Faithful readers of this blog will be aware that I’m a great fan of a list….. on most occasions. To-do lists are fine but others can be dangerous and leave you wide open – as was the case in my blog last week when, off the top of my head, I attempted to name Welsh winners on the Ladies’ European Tour. I did flag up that this was perhaps a little foolhardy.
Kirsty Taylor, who used to play on tour, obviously agrees as she was good enough to get in touch and say, “What about Lydia who won on tour, Mo?”
Aaagh! Lydia Hall, aka Boom Boom, one of my all-time favourites from Wales and yet I overlooked her! Senior moment par excellence and cue grovelling and eating of humble pie. No more lists must be the mantra going forward. In a futile attempt to make up for this appalling oversight Lyds deserves her own picture in this week’s offering.Last Thursday was a bit of a red-letter day in that my regular “Tuesday Four” met and had nine holes and lunch. It was the first time the four of us had been on a golf course together since October 2021 before Mr Covid came calling. It was a lovely, bright, fresh day and reversing time and turning the clock back was just lovely. The intervening couple of years have not been kind to us all and respite from the daily grind is a real tonic. The hot news is that one of our number has been appointed Lady Captain for the 2025 season so plenty of time to practise our curtseys and forelock tugging. After that we’ll no doubt be handing out our usual unasked-for advice! Rumours abound at the moment that Jon Rahm (at top) is being wooed by LIV golf for much gold. The little matter of a $600 million dollar signing-on fee is being mooted. After two years of declaring he was more invested in winning majors and creating his own legacy, Rahm and his camp have gone quiet. And, I suppose, who can blame them as they consider their options? I’m hoping he turns them down, but won’t be surprised if he doesn’t.
If Rahm does accept I shall just fall another little bit out of love with the game that I grew up with. There is more money in the sport now than ever before but, to my mind, that doesn’t equate to golf being in a “healthy” position. Obnoxious greed is trumping all at the moment and we are fast losing any grip we ever had on an honest, competitive environment that rewards performance alone.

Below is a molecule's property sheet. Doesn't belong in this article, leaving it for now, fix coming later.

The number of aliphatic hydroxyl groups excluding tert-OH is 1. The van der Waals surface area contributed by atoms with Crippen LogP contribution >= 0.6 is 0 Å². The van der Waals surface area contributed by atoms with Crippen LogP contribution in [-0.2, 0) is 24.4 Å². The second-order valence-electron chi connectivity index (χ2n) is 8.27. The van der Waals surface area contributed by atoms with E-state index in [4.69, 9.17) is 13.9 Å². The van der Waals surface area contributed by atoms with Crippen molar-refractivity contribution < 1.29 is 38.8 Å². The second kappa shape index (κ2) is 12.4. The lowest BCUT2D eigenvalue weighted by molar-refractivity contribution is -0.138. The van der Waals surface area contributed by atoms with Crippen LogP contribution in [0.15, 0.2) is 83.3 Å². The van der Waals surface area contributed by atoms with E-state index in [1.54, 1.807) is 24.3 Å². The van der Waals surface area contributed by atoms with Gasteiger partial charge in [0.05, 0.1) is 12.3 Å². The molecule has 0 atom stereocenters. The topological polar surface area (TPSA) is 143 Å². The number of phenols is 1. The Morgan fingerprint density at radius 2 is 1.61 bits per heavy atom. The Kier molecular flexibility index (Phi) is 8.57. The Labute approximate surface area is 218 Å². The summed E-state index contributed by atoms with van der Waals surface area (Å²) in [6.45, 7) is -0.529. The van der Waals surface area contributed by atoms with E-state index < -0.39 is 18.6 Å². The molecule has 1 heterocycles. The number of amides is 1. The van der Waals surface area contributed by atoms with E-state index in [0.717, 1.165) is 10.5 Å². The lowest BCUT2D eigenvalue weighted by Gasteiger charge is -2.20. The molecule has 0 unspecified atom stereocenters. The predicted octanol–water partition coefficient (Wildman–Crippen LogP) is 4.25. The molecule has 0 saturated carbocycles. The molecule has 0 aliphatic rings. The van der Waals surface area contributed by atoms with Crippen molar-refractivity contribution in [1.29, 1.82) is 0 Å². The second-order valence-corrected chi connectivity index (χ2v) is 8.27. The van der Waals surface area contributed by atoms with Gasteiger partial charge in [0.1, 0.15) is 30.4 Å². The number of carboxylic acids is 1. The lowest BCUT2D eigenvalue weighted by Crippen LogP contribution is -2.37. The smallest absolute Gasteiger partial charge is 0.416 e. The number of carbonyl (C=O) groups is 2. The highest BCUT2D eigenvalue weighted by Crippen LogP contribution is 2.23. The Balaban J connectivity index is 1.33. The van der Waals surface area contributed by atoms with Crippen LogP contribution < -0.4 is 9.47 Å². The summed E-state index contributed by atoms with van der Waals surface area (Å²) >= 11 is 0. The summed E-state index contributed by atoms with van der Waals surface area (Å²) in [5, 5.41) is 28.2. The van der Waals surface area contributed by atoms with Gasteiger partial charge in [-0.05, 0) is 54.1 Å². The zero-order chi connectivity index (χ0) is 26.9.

I wonder how many of you have ever heard of the PIP – the Player Impact Program on the PGA Tour? You’ll find no mention of it on their website and news of it usually comes via a leak to the media. This year there was a pot of $100 million dollars – yes, $100 million – to be distributed among twenty players. These twenty are identified in a nebulous sort of way and awarded points based on how many favourable internet searches and articles they generate, how many fans they attract to a venue or encourage to tune in to a broadcast. The crux of it all is favourable fan awareness of the PGA Tour and its products through these players. Rory finished top of the list and scooped fifteen of that $100 million pot, while Tiger, who hasn’t played since he withdrew from the third round of the Masters last April, was second – worth a mere twelve million.I suppose in the face of the competition from LIV it is a way the PGA can guarantee their “needle-movers” a reward no matter how (or, indeed, if) they play. For an organisation like the tour, however, it’s surely pretty galling for the rest of the membership to have such a huge amount of money syphoned off and distributed for something other than skill in their chosen sporting arena. The Tour is in danger of being accused of creating sycophantic disciples purporting all is well and rosy in happy clappy PGA Tour land. And if Rory and Tiger avow they are not swayed in their views by the existence of the PIP, then surely there’s no need to have it anyway? Throw the dosh in the pot and play for it – that’s what golfers used to do, remember?
The integrity is oozing out of the game at a brisk pace. Economy with the truth, lack of transparency and U-turns abound along with the awful realisation that our men’s professional golf tours are in danger of mirroring the murky world inhabited by many of our politicians. And “murky” is exactly the term Tiger Woods used when asked earlier this week what he thought the future of men’s professional golf was likely to be.
So, hopefully, Jon Rahm will restore my faith in human nature a little and prove that some folk do understand what the word “enough” means – as in “I already have enough money”. And I fervently hope the women’s tours don’t become any further involved with Saudi money than they already are.
I’m not holding my breath.